The European Union is introducing some of the strictest online privacy rules in the world. The changes aim to give internet users more control.
Google’s ad business is twice as big as Facebook’s. But executives at Google and other big tech companies have avoided intense scrutiny. For now.
As Facebook reels from a privacy scandal, some of its most popular users are lashing out over declining traffic, policy changes and financial complaints.
The internet giant has plenty of problems to fix. Andrew Ross Sorkin thinks explaining why particular ads are presented to users would be a good start.
Most of the coverage of Russian meddling involves their attempt to effect the outcome of the 2016 US election. I have seen all of the Russian ads and I can say very definitively that swaying the election was *NOT* the main goal.
CreditTom Brenner/The New York Times
Rob Goldman, vice president for ads at Facebook, posted an eight-part thread on Twitter late Friday about his company’s role in Russian disinformation — and quickly caused a firestorm.
In his messages, Mr. Goldman discussed the indictment of 13 Russians and three companies accused of carrying out a scheme to subvert the 2016 election. Facebook was frequently mentioned in the indictment as the main tech tool that the Russians had used to tilt the election in favor of Donald J. Trump.
Mr. Goldman defended Facebook in his tweets, saying that the Russian-bought ads on the social network were not primarily aimed at swaying the vote result. His posts went viral on Saturday when President Trump cited them as proof that Russia’s disinformation campaign was about something other than giving him an election victory.
We fact-checked Mr. Goldman’s eight tweets. Here’s what we found.
“We shared Russian ads with Congress, Mueller and the American people to help the public understand how the Russians abused our system.” Tweet #1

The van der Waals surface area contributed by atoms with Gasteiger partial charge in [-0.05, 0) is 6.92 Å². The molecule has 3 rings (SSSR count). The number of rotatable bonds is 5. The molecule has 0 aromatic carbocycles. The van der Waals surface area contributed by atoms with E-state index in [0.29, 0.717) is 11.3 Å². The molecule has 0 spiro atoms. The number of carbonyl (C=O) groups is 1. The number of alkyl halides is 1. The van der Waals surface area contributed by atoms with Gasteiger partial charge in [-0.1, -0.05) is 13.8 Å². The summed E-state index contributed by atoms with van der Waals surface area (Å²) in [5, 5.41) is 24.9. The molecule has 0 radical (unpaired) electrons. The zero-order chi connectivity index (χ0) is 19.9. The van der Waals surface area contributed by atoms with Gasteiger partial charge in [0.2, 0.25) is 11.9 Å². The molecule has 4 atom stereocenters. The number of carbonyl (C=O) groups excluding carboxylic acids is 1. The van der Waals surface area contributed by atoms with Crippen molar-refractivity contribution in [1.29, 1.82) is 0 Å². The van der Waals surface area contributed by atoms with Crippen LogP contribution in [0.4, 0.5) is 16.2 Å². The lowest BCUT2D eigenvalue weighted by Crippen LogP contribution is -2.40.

When the Russians’ use of Facebook to influence the 2016 election became public last year, the company said it was sharing the Russian-bought ads with Congress and Robert S. Mueller III, the special counsel leading the investigation.
But Facebook did not directly share the ads with the American people. Instead, the House Intelligence Committee released examples of the ads ahead of congressional hearings last November.
“I have seen all of the Russian ads and I can say very definitively that swaying the election was *NOT* the main goal.” Tweet #2
Not according to the indictment.
The grand jury indictment secured by Mr. Mueller asserts that the goal of Russian operatives was to influence the 2016 election, particularly by criticizing Hillary Clinton and supporting Mr. Trump and Bernie Sanders, Mrs. Clinton’s chief rival for the Democratic nomination.
The Russians “engaged in operations primarily intended to communicate derogatory information about Hillary Clinton, to denigrate other candidates such as Ted Cruz and Marco Rubio, and to support Bernie Sanders and then-candidate Donald Trump,” the indictment said.
Mr. Goldman later wrote in another tweet that “the Russian campaign was certainly in favor of Trump.”
“The majority of the Russian ad spend happened AFTER the election.” Tweet #3
True, but here is some context.
According to figures published by Facebook last October, 44 percent of the Russian-bought ads were displayed before the 2016 election, while 56 percent were shown afterward. Mr. Goldman asserted that those figures were not published by the “mainstream media” — however, many mainstream news outlets did print those numbers, including CNN, Reuters and The Wall Street Journal.